Marketing Evolution provides the following tips for implementing AI to improve your marketing strategy:
Identify areas for improvement: What are your marketing goals, and how do you foresee AI analytics helping you reach those goals? Then, establish clear KPIs.
Ensure that privacy standards are programmed into your AI platform to protect sensitive information.
Have the data ready. This will enable the machine learning algorithm to identify customer trends, behaviors, and preferences. Data can be taken from your website, or it can be second- or third-party data.
Note: Working with and gathering insights from large amounts of data is challenging. It’s also important that your customer data is standardized and error-free, otherwise the insights won’t be useful. It’s a good idea to consult a data scientist, or a third-party organization that specializes in AI to assist with your data collection and analysis.
Anyone who has ever sat through a job interview would agree that there are some aspects of the recruiting and hiring process that are best completed by humans. A machine can’t provide a reassuring smile or handshake, nor can it empathize with personal experiences.
What artificial intelligence can do to make recruiting and hiring a less time-consuming process for your small business is manage interview scheduling, screen application materials for keywords, and assist with applicant tracking.
Artificial intelligence can also shed light on and help eliminate bias in hiring practices. One thing to be aware of, however, is algorithmic bias, which can occur when the data used to train AI contains biases that pose a disadvantage to diverse candidates (full content available to Gartner clients). The most infamous instance of algorithmic bias occurred in 2018, when Amazon discovered that its machine learning-based recruitment program was biased against women. Algorithmic bias can also occur with systems that search for candidates by geography, which can inadvertently produce racially biased outcomes.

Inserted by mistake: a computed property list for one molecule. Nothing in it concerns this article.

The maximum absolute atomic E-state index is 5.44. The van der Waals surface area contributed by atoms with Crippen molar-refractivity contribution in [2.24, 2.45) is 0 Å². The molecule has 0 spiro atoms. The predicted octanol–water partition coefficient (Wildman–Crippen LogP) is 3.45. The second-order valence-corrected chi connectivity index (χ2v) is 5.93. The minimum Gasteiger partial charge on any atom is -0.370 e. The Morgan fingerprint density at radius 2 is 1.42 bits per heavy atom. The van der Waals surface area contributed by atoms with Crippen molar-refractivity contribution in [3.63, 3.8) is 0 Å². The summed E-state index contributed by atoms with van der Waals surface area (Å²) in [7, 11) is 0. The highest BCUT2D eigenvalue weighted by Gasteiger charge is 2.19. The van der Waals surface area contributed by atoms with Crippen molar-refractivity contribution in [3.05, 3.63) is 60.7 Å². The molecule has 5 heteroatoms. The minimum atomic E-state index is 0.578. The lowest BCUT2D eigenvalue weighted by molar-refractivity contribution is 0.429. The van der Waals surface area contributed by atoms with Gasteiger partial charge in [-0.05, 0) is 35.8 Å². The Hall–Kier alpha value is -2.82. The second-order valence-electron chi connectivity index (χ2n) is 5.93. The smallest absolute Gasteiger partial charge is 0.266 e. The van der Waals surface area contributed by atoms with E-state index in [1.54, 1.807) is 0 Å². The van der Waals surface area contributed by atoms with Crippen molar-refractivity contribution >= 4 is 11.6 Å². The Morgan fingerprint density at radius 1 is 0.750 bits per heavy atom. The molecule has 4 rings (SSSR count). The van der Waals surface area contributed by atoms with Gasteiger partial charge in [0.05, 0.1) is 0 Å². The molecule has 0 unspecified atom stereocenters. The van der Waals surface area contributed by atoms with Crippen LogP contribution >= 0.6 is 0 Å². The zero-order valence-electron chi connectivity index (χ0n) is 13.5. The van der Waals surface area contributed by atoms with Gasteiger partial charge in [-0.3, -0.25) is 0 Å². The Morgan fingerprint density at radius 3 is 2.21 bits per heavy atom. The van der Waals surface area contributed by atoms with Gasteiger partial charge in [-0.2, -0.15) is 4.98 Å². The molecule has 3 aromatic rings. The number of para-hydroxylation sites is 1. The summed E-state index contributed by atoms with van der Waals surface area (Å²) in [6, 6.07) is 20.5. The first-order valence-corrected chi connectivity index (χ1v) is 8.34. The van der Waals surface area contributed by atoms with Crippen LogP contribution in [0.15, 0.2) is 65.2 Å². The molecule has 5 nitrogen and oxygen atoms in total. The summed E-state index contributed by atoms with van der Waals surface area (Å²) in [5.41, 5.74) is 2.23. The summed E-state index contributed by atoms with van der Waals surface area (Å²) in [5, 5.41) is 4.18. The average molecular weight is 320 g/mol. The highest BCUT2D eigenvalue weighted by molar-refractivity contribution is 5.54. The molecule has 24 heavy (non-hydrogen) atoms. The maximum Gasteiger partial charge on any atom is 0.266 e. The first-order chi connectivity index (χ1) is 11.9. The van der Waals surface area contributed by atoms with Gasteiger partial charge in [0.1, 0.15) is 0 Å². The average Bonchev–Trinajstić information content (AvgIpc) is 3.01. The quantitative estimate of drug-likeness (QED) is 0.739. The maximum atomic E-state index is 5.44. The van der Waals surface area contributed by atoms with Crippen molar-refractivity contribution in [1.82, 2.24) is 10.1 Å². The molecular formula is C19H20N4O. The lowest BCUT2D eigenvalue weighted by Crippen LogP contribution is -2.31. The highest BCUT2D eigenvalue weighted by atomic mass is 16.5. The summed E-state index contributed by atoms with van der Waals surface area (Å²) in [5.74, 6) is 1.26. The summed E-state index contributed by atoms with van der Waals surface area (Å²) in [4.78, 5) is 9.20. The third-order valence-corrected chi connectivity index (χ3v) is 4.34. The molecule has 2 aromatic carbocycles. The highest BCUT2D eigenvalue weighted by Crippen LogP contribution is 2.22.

To avoid algorithmic bias, the onus is on both the vendors building AI-based hiring platforms as well as the companies using them to assess whether hiring outcomes are more equitable.
With any AI solution you choose to implement, keep these recommendations in mind (full content available to Gartner clients).
Create a shortlist of use cases that demonstrate why an AI solution is appropriate for your small business, and gather some data for them.
Choose the AI solution that’s the best fit for your use cases, data, and skill level.
Ensure that you have staff who understands and can implement the AI program you’ve selected. If not, consult a third-party organization.
To learn more about artificial intelligence and how to leverage its capabilities for your small business, check out our other articles:
GetApp 2021 Top Technology Trends Survey
This study was conducted to better understand the technology usage, needs, challenges, and trends for small businesses. The research was conducted between August and October 2021 among 548 U.S. respondents from the education, financial services, healthcare, IT, manufacturing, media, natural resources, retail, and telecommunications industries.
Respondents were screened for the job categories of President, CEO, Owner or Sole Proprietor, General Manager, C-Level Executive, Business Unit Manager, Vice President, Director, Functional Lead (Manager & Above), and Office Manager, and had to have some level of influence on software and technology decisions. Additionally, participants’ companies had to have been in business for 12 months or longer, have between two and 500 employees, and earn between $5 to $250 million in revenue.
Disclaimer: Results of this study do not represent global findings or the market as a whole but reflect sentiment of the respondents and companies surveyed.
Note: The applications mentioned in this article are examples and are not intended as endorsements or recommendations.
Explore by topic